In the keynote address to the Forestworks industry conference in Melbourne in early September, the new CEO of Gunns Ltd, Greg L'Estrange, announced that Australia's largest timber company would move away from harvesting native forests and divest its hardwood sawmilling assets. To many in the audience, this wasn't particularly surprising given that Gunns had already sold off its freehold native forests - around 30,000 hectares of largely harvested and regenerating Tasmanian forest bought by a philanthropist to create a private conservation preserve!
Choosing his words carefully, L'Estrange professed that after a long career in the timber industry he was "…. a believer in the science of forestry. We have many outstanding contributors to the field, who lead the world in the sustainable management of natural forest areas." But he acknowledged that the timber industry and the environmental movement were "pitted in a fierce battle for the support of the Australian people, who in turn balance the political debate", and asserted that "we have lost the public debate and the support of the broader community".
Regarding the debate, he went on to say that "the industry has been out-thought and out-played, with the ENGO's [environmental non-government organisations] using three key leverage points: public emotion, multi-level government involvement; and certification - market action. Whilst the industry has maintained a stance that science will prevail ……"
Few in the forestry sector would disagree with the broad thrust of this summation, but most are troubled by its inference that the environmental movement has been "successful" while the industry has "failed". While such labels infer a fair debate, the ENGO's have in reality run deceitful campaigns that have misrepresented the scale and extent of timber production while either ignoring or skewing the science without regard for the implications; while the forestry sector has, for the most part, defended itself using facts, statistics and science.
The ENGO "success" has been substantially assisted by elements of the city-based media which have virtually promoted their cause almost without question. In the mainland capitals, broadsheet daily newspapers have consistently reported the forests debate from the green perspective. While at the national level, the ABC has been overly reliant on ENGO views for their reportage of forestry issues - programs such as Four Corners' "Lords of the Forests" and Australian Story's "Something in the Water" come immediately to mind. Both were subsequently discredited, but not before they had heavily influenced community sentiment.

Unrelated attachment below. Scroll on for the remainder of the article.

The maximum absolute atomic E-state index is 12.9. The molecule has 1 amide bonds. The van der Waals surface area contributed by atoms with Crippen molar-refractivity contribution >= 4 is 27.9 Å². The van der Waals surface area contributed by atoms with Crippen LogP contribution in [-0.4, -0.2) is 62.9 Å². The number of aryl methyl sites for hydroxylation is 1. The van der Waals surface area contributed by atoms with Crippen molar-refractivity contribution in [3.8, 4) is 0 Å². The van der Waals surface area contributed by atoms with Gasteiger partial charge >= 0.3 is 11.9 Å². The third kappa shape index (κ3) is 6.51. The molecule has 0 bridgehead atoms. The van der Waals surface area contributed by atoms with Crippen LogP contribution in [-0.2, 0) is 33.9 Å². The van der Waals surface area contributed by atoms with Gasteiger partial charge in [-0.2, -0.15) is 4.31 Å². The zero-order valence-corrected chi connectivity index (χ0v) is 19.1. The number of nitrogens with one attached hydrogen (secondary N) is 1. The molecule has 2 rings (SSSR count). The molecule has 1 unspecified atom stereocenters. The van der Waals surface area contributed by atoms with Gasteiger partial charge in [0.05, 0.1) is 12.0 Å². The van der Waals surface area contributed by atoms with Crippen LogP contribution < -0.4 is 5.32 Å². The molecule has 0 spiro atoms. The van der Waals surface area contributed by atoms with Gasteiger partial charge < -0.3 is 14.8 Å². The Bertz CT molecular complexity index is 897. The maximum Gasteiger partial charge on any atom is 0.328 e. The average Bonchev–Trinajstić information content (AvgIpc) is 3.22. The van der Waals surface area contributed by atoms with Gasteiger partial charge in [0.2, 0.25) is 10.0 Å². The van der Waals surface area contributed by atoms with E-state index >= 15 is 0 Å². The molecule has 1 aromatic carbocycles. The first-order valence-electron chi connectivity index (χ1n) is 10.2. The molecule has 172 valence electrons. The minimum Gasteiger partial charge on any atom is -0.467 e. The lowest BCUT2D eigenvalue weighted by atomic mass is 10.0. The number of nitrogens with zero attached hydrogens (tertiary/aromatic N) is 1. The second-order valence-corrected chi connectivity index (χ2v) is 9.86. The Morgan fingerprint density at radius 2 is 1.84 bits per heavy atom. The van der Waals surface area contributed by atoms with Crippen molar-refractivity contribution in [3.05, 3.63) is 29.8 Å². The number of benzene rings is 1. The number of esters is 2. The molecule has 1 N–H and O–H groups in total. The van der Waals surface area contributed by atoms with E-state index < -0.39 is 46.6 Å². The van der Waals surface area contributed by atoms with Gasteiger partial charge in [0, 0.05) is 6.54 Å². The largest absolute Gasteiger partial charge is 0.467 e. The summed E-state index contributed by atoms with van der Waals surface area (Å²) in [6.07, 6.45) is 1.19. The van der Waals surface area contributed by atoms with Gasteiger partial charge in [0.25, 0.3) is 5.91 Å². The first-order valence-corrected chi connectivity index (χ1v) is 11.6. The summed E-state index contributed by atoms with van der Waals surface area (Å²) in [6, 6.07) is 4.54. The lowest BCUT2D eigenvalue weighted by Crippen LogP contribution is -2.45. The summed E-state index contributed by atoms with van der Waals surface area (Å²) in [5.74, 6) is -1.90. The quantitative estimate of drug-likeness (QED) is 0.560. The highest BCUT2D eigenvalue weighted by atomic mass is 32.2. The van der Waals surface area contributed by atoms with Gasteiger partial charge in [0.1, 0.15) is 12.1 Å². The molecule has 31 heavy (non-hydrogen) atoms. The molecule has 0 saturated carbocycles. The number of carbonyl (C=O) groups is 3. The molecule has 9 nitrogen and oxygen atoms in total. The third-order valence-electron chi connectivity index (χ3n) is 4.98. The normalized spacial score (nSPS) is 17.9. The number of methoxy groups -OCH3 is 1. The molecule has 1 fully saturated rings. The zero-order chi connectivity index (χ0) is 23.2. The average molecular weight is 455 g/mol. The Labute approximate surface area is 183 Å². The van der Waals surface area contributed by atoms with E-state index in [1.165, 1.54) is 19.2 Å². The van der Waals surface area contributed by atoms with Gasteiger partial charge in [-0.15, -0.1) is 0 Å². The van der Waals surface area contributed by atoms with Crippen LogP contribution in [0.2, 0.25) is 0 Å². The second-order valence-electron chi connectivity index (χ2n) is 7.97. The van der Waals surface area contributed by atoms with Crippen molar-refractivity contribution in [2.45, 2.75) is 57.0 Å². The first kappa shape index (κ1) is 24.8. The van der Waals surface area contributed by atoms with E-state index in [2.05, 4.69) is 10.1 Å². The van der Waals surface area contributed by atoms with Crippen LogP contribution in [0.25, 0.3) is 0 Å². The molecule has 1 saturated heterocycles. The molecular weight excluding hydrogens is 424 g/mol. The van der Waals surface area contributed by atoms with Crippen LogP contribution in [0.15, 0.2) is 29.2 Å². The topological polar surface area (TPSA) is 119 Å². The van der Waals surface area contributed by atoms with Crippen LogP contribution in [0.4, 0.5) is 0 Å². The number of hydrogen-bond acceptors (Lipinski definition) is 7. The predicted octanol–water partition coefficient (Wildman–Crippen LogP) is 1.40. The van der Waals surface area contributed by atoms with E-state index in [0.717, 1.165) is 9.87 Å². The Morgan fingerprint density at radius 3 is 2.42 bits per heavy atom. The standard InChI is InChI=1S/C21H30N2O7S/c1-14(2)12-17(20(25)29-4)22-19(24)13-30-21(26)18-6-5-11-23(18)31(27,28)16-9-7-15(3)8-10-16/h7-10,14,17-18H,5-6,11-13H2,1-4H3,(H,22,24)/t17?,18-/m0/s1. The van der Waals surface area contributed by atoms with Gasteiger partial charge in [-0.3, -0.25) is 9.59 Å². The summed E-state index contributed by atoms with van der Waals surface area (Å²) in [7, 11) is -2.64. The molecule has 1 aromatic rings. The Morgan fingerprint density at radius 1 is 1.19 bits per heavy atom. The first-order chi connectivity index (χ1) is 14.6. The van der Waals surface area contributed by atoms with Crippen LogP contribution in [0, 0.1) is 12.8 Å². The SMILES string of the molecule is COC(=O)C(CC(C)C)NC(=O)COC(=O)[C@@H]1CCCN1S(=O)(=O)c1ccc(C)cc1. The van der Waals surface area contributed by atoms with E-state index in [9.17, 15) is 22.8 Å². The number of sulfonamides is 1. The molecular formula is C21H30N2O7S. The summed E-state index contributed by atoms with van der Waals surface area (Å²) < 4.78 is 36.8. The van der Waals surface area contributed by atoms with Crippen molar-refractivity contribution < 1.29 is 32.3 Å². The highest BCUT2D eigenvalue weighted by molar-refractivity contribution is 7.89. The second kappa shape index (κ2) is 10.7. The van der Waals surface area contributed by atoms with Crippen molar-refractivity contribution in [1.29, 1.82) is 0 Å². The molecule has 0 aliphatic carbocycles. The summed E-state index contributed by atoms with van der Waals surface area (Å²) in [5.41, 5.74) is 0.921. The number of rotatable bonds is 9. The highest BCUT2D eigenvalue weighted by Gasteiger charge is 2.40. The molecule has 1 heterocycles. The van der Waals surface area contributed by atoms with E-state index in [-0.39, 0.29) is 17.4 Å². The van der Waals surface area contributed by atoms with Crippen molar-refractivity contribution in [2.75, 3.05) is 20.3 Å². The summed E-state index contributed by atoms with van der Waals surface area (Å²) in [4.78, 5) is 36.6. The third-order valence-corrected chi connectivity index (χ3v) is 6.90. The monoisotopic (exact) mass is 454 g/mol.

The forestry sector is inclined to beat itself up over its inability to get fair media treatment. However, it is up against wealthy, professional corporations whose very existence relies on creating environmental conflict specifically to inhibit resource-use industries. They also have a far simpler and more marketable message. The visual and moral imagery of "saving" beautiful forests from the grim - albeit temporary - devastation of logging, appeals to both the media's need for sensationalism and it's craving to be a popularly acclaimed agent for public good.
Counteracting this is almost impossible in a modern media designed for the superficial and simplistic rather than the complex and scientific. The city-based media which reaches the majority of the population has rarely given sufficient time or space to the forestry sector's views and has at times further blunted their effectiveness by applying more rigorous editorial standards.
That unscientific and unprincipled ENGO campaigns have helped to push our timber industry out of native forests is hardly something that Australian society should be proud of given that native hardwood production is a small-scale, renewable activity posing a negligible environmental threat. Nevertheless, celebrations greet each sawmill closure betraying a disconnected community that has lost perspective to such an extent that urban myths are unquestionably accepted as absolute truths, while rural realities are dismissed as self-serving myths.
With regard to its native forest operations, Gunns has never acted illegally or corruptly. Yet ENGOs have routinely accused it of doing so, despite the reality that the company's operations in Tasmania's public forests (which receive almost all the scrutiny) are undertaken in accordance with a Parliamentary Act, are regulated by a forest practices authority, and controlled by a government agency, Forestry Tasmania, which decides where and how logging is undertaken.
Gunns has every right to move away from native forests, and it is not too hard to be sympathetic to such a move given the extent to which the company and its reputation have been vilified over the past decade. However, the company's prosecution of this change of direction so soon after acquiring substantial additions to its native hardwood sector in Victoria and Western Australia raises some questions.
While L'Estrange articulated a view of Gunns coming to a pragmatic realisation that there was no future except as a plantations producer, he admitted that "Our customers, shareholders, employees, contractors and other stakeholders have given us a clear message" However, the manner in which former Gunns' CEO, John Gay, was forced out by corporate bullying orchestrated by self-styled anti-forestry crusader, Geoffrey Cousins, suggests that this message was foisted upon the company rather than arrived at after considered thought.
In an interview on ABC's Lateline program in June, Cousins was quite forthright in explaining how he and the Wilderness Society had "put pressure on the financiers of the company ..... we put pressure on the customers ..... we put pressure on the shareholders, finally" For their part, the Wilderness Society's annual review outlined how it had pressured a company being courted by Gunns as a financial partner in its planned Tasmanian pulp mill: